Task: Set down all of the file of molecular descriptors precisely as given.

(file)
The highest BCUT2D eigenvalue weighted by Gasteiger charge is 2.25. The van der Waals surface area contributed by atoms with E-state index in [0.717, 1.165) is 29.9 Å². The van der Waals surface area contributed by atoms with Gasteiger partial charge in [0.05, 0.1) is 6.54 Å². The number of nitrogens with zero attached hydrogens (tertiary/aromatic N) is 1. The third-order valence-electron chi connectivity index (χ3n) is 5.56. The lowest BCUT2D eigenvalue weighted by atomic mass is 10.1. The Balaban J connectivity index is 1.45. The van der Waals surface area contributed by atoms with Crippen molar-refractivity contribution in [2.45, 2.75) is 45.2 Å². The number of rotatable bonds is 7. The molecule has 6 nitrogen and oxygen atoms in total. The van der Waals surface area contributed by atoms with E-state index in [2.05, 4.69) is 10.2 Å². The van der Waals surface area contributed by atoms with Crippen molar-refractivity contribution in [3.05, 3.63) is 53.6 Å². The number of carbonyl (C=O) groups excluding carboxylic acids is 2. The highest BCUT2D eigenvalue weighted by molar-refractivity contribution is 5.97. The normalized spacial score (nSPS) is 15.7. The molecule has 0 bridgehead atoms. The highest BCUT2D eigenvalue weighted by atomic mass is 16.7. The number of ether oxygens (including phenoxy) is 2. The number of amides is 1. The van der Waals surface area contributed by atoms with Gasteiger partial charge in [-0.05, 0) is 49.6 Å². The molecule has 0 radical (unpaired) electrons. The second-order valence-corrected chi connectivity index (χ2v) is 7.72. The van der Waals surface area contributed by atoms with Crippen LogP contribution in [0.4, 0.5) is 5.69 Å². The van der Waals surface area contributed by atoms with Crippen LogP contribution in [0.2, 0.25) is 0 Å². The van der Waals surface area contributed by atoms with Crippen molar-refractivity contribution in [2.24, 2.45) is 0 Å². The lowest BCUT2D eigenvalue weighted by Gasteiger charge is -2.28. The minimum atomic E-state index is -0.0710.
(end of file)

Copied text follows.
The highest BCUT2D eigenvalue weighted by Gasteiger charge is 2.25. The van der Waals surface area contributed by atoms with E-state index in [0.717, 1.165) is 29.9 Å². The van der Waals surface area contributed by atoms with Gasteiger partial charge in [0.05, 0.1) is 6.54 Å². The number of nitrogens with zero attached hydrogens (tertiary/aromatic N) is 1. The third-order valence-electron chi connectivity index (χ3n) is 5.56. The lowest BCUT2D eigenvalue weighted by atomic mass is 10.1. The Balaban J connectivity index is 1.45. The van der Waals surface area contributed by atoms with Crippen molar-refractivity contribution in [2.45, 2.75) is 45.2 Å². The number of rotatable bonds is 7. The molecule has 6 nitrogen and oxygen atoms in total. The van der Waals surface area contributed by atoms with E-state index in [2.05, 4.69) is 10.2 Å². The van der Waals surface area contributed by atoms with Crippen molar-refractivity contribution in [3.05, 3.63) is 53.6 Å². The number of carbonyl (C=O) groups excluding carboxylic acids is 2. The highest BCUT2D eigenvalue weighted by molar-refractivity contribution is 5.97. The normalized spacial score (nSPS) is 15.7. The molecule has 0 bridgehead atoms. The highest BCUT2D eigenvalue weighted by atomic mass is 16.7. The number of ether oxygens (including phenoxy) is 2. The number of amides is 1. The van der Waals surface area contributed by atoms with Gasteiger partial charge in [-0.05, 0) is 49.6 Å². The molecule has 0 radical (unpaired) electrons. The second-order valence-corrected chi connectivity index (χ2v) is 7.72. The van der Waals surface area contributed by atoms with Crippen LogP contribution in [0.4, 0.5) is 5.69 Å². The van der Waals surface area contributed by atoms with Crippen LogP contribution in [0.2, 0.25) is 0 Å². The van der Waals surface area contributed by atoms with Crippen molar-refractivity contribution in [2.24, 2.45) is 0 Å². The lowest BCUT2D eigenvalue weighted by Gasteiger charge is -2.28. The minimum atomic E-state index is -0.0710.